This little gem from Plinth was originally released way back in 1999 on cassette and then again in 2002 on limited cdr.
Featuring Michael Tanner, Steven DaCosta, Nicholas Palmer and Julian Poidevin, this is a really lovely collection of almost
childlike sounds made with little music boxes, glockenspiel, trumpet, clarinet, clocks, birds, cymbals and plenty of other
oddities. Imagine a style of victorian musical nursery rhyme modernised for childrens story time, lots of delicately plucked
sounds blended into found sounds and childrens choirs, at times it reminds me of Virginia Astleys album "In Gardens Where We
Plinth come from the Dorset Paeans Collective and make a half remembered music of your dreams. The music
is build from sound sources such as music boxes, music cylinder players, automated pianos and the like.
Their precise yet haunting melodies overlapping in beautiful reveries. Plinth's first release has been
reissued recently as 'Wintersongs' and shows brilliant music can be made by artists in the first stages
of their creativity. Their rudimentary skill on early skeletal recordings becomes an asset. Minimal, childlike
melodies overlap and cascade gently. Music boxes given way to children singing. This evolves into simple acoustic
guitar plucks, distant pianos and trumpet. It's absolutely stunning, a music of stillness and contemplation linking Eno to Satie.
Inobtrustive but moving, it connects with the listener at an instinctive level, taking us back to half remembered childhoods.
There is a charm to the music, with birds, train and tea pot all quoted as instruments on the sleeve. Heard this makes sense,
the music existing within a sound environment, merging with the atmosphere to become almost imperceptible. Although winter themed,
this is not bleak music, instead it evokes hibernation and the sleep before renewal.
Within "Wintersongs" one will find a penchant for the creation of nostalgic spaces that transport one back to an
idyllic, yet somewhat melancholic childhood. Plinth employs a wide variety of high to mid-range, chiming
instruments and music box-like effects. Coming up through the mix one can occasionally hear the sounds of birds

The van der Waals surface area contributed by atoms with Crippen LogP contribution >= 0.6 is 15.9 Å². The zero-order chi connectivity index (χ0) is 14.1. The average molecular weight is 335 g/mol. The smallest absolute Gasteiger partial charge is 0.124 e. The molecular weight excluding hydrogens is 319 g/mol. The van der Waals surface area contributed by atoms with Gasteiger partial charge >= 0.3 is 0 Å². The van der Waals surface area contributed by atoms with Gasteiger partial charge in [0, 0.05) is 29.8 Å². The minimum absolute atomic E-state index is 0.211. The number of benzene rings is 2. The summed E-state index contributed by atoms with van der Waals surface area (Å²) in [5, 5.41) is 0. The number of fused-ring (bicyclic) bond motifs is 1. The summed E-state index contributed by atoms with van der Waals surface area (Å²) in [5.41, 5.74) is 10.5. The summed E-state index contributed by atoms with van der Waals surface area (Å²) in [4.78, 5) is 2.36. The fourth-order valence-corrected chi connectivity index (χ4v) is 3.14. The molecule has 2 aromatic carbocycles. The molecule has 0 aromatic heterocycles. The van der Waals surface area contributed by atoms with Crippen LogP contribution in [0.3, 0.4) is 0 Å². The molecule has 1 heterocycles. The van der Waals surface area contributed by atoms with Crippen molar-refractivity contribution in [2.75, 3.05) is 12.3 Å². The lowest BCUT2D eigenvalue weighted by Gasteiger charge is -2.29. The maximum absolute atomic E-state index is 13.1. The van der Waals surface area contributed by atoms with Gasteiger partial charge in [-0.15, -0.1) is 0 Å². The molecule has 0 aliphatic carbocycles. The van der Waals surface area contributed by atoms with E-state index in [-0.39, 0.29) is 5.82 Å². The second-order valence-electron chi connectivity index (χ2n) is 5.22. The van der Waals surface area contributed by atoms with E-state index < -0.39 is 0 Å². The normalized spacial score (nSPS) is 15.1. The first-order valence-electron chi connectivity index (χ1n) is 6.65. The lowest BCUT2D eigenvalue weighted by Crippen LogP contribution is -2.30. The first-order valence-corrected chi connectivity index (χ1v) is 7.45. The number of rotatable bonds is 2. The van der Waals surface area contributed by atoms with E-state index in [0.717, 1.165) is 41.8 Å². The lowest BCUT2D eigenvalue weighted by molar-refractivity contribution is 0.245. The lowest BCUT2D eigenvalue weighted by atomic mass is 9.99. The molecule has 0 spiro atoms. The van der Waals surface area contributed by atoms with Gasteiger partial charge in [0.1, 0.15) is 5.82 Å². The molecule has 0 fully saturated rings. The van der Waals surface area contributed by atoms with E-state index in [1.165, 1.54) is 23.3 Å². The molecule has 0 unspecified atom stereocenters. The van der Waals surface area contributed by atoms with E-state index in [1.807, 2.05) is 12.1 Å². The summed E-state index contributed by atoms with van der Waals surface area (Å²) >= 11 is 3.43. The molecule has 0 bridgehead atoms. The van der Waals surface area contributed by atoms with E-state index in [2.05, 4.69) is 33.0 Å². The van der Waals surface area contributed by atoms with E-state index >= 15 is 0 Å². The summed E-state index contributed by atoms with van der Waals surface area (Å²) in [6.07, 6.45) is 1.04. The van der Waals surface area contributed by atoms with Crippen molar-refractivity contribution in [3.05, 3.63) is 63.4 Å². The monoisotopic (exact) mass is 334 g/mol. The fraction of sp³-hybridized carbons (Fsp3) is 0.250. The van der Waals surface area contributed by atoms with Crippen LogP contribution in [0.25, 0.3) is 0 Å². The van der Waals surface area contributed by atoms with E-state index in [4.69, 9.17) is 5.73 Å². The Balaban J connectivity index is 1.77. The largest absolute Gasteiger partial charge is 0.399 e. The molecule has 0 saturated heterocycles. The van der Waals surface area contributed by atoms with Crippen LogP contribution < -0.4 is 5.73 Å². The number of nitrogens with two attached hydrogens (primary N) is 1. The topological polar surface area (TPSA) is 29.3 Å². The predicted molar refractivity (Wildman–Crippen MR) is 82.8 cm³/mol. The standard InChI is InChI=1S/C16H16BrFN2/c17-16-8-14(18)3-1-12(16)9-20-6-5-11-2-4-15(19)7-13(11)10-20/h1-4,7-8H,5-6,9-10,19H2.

chattering, an old dusty recording of a woman singing, the crackle of the fireplace and the sound of footsteps.
Plinth also employs clocks, teapots, trains, garden and a variety of other non-instrumental sound makers, which
adds a great deal to the completion of a full space in which their sound is able to live and aids drastically in
the bands intent to create a soundtrack to Lucy Boston's children's book "The Children of Greene Knowe."
This version of "Wintersongs" contains an additional 15 minutes of new material, which is intended to complete the
original cycle of songs. Unfortunately the eight-year difference in recording time makes for quite a disparity in
sound, though both aspects operate very well individually. The newer tracks exhibit a more mature clarity, while
the originals present a rather fascinating and somewhat naive approach to sound making. As one moves through the
linear trajectory of the record the shift into the newer tracks, though subtle, represents a somewhat unsettling
difference that the listener is forced to deal with. This is not to say that evidence of growth should not be
present, but is more a point of questioning the manner in which these sounds are presented. This may have been a
drastically more successful package if the two were split onto separate discs, making it a two 3" set as opposed
to the single 5", as the separation of the two states are then more readily evident. Attempting to reproduce a
moment is fine, but one must always be aware that in attempting to recreate a moment one is in essence creating a
new moment that may exists fine on its own, but when placed within the context of the old moment the nature of
the reproduction becomes evident..
A much-needed reissue for Plinth's debut release from 1999, with a few extra tracks. Reflective melodies that paint miniature
soundscapes of bucolic bliss and a similar childlike nostalgia to Colleen's recordings, particularly on the tracks of layered
Plinth "Victorian Machine Music"
Dorset's Plinth appeared on the Geographic compilation You Dont Need Darkness
To Do What You Think Is Right back in 2001. As the title suggests, all eight tracks
on this EP were created by the 'creaking, winding, piping, chiming and wood-knocking
of Victorian parlour music machines'. Though Plinth sometimes lets aged fairground/carnival
tunes peek through the static, more often he uses the music machines for melancholy toy tunes,
or reflective puddles of wistful melody, swamping the sweet metallic ring of the instrument with
layers of machine clutter and clatter.
10 stars out of 10.